Ray Dalio, the founder of the world's largest hedge fund at Bridgewater Associates, is more optimistic about India than any other country but flags interest rates as the biggest concern for Asia's third-largest economy.
"I don't think oil is something to pay attention to, but interest rates are far more important than oil," Dalio told the Economic Times in an interview on Wednesday.
Dalio, whose Bridgewater Associates manages about $160 billion in assets, believes oil's impact as a percentage of GDP has come down because of the shale boom. Also the growing stockpiles of shale has helped keep a tight lid on global crude oil prices.
"In the new oil market with shale, you can turn it on and turn it off depending on the price. That tends to create limits on the upside of the price."
Dalio said India is expected to post the best growth in the coming decade following the government reforms to help revive economy.
"India has the best projected next-10-year growth rate, using data for the last 60 years. The structural reforms that have been initiated are great," Dalio said.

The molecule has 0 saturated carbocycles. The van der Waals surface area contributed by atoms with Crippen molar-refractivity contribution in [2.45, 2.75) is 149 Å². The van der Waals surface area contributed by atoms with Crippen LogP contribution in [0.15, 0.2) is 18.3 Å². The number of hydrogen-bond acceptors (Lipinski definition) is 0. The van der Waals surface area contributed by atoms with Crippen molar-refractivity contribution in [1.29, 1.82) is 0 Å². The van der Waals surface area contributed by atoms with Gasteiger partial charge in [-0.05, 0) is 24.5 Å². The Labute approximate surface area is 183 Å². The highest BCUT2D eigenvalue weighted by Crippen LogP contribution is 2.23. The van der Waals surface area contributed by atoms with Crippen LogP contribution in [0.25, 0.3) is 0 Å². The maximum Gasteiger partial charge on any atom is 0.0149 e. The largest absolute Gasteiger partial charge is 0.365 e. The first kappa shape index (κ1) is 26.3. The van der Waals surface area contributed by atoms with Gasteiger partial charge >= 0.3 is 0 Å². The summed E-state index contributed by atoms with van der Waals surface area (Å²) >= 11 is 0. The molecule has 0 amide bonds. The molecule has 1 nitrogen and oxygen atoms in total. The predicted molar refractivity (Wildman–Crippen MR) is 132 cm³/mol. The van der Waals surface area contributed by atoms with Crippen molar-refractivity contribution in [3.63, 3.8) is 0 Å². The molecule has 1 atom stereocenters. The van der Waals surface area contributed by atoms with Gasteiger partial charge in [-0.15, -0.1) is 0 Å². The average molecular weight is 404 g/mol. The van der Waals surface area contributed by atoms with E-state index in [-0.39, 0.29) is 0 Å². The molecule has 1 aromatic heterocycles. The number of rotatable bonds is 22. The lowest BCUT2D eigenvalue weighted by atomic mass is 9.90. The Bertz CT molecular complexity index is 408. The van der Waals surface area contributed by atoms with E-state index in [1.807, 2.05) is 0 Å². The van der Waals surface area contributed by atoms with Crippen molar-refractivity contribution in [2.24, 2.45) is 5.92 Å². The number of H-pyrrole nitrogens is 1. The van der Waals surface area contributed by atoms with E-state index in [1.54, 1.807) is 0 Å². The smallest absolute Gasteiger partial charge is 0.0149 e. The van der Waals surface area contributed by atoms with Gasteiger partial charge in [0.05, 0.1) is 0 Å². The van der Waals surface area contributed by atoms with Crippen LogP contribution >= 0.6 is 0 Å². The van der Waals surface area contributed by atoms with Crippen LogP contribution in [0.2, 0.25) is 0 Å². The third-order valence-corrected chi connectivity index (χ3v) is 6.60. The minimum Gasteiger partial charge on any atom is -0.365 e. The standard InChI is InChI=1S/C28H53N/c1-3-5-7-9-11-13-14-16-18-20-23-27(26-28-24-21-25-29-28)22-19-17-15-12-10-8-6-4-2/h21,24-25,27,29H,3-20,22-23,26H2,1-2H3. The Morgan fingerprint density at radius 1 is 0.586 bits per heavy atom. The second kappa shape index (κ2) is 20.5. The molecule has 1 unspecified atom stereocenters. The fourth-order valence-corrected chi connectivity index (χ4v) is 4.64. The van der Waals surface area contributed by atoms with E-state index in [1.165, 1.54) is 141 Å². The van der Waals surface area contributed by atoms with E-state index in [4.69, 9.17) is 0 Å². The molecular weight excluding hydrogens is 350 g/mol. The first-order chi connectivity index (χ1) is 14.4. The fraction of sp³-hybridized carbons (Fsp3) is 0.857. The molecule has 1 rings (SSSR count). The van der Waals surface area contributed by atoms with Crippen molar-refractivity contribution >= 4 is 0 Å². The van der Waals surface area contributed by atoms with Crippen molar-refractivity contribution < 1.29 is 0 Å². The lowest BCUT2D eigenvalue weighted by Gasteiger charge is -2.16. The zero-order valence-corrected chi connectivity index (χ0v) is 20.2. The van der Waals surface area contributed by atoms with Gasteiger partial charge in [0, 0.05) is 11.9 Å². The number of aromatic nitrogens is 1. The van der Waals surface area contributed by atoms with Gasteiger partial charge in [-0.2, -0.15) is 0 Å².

India's economy expanded at 7.2 percent in the quarter ended December, replacing China as the world's fastest growing economy. Government efforts such as demonetisation and the introduction of goods and services tax held growth back to some extent.
Dalio also cited the lower level of indebtedness in India as a major competitive advantage.
"Unlike a country like Russia or China, which have negative population growth, you have positive population growth. And then on the output, if I look at these various factors — the cost of an educated person, labour productivity, working attitudes, etc — India compares favourably."